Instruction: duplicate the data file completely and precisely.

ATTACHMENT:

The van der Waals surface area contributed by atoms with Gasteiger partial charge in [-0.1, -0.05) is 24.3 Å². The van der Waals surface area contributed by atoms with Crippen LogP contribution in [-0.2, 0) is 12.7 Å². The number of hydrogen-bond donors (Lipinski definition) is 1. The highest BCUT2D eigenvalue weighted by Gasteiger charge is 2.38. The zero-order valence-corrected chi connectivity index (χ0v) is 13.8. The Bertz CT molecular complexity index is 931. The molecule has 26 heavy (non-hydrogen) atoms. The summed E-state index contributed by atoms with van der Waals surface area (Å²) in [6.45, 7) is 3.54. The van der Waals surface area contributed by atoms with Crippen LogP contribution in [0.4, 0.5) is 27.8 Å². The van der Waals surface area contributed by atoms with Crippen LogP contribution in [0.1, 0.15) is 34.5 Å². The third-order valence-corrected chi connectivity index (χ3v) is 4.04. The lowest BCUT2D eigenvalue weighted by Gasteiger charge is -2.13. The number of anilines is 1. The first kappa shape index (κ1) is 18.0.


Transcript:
The van der Waals surface area contributed by atoms with Gasteiger partial charge in [-0.1, -0.05) is 24.3 Å². The van der Waals surface area contributed by atoms with Crippen LogP contribution in [-0.2, 0) is 12.7 Å². The number of hydrogen-bond donors (Lipinski definition) is 1. The highest BCUT2D eigenvalue weighted by Gasteiger charge is 2.38. The zero-order valence-corrected chi connectivity index (χ0v) is 13.8. The Bertz CT molecular complexity index is 931. The molecule has 26 heavy (non-hydrogen) atoms. The summed E-state index contributed by atoms with van der Waals surface area (Å²) in [6.45, 7) is 3.54. The van der Waals surface area contributed by atoms with Crippen LogP contribution in [0.4, 0.5) is 27.8 Å². The van der Waals surface area contributed by atoms with Crippen LogP contribution in [0.1, 0.15) is 34.5 Å². The third-order valence-corrected chi connectivity index (χ3v) is 4.04. The lowest BCUT2D eigenvalue weighted by Gasteiger charge is -2.13. The number of anilines is 1. The first kappa shape index (κ1) is 18.0.